The Intergovernmental Panel on Climate Change recently released alarming data on the consequences of global warming in some of the world’s poorest regions. By 2100, one billion to three billion people worldwide are expected to suffer from water scarcity. Global warming will increase evaporation and severely reduce rainfalls – by up to 20% in the Middle East and North Africa – with the amount of water available per person possibly halved by mid-century in these regions.
This sudden scarcity of an element whose symbolic and spiritual importance matches its centrality to human life will cause stress and exacerbate conflicts worldwide. Africa, the Middle East, and Central Asia will be the first to be exposed. The repercussions, however, will be global.
Yet this bleak picture is neither an excuse for apathy nor grounds for pessimism. Conflicts may be inevitable; wars are not. Our ability to prevent “water wars” will depend on our collective capacity to anticipate tensions, and to find the technical and institutional solutions to manage emerging conflicts. The good news is that such solutions exist, and are proving their efficacy everyday.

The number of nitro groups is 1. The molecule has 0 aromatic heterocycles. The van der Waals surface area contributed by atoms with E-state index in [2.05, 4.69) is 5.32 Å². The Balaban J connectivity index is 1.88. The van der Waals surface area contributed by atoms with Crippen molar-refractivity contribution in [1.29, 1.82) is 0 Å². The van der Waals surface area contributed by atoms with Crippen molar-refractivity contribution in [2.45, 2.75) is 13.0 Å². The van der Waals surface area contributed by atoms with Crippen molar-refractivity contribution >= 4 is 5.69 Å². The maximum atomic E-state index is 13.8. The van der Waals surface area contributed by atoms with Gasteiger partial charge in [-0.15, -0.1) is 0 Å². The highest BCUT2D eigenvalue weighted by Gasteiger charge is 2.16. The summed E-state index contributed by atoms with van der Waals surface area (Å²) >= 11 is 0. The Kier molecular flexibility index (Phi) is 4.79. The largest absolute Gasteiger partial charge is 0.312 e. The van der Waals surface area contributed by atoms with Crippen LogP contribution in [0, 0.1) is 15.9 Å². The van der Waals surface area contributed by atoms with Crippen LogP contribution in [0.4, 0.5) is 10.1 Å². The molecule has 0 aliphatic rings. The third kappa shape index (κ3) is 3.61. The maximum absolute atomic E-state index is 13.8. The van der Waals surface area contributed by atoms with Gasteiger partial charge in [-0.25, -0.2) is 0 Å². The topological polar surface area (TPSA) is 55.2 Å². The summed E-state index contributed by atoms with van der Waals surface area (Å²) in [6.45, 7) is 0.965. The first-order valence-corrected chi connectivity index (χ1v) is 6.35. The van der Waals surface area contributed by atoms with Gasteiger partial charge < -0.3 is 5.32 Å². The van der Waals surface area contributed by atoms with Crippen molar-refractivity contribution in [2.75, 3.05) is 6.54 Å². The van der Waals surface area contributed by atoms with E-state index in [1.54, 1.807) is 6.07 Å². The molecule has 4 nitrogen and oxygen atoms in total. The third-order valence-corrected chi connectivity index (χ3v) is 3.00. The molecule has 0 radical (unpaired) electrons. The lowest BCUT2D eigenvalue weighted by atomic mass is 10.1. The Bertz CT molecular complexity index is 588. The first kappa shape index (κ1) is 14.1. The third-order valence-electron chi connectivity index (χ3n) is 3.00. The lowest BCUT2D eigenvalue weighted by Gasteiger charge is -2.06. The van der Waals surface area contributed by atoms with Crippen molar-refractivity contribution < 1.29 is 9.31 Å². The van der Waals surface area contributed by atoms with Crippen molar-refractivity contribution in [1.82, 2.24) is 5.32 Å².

Dams – provided they are adequately sized and designed – can contribute to human development by fighting climate change and regulating water supply. Yet in a new context of scarcity, upstream infrastructure projects on international rivers may impact water quality or availability for neighboring states, thus causing tensions.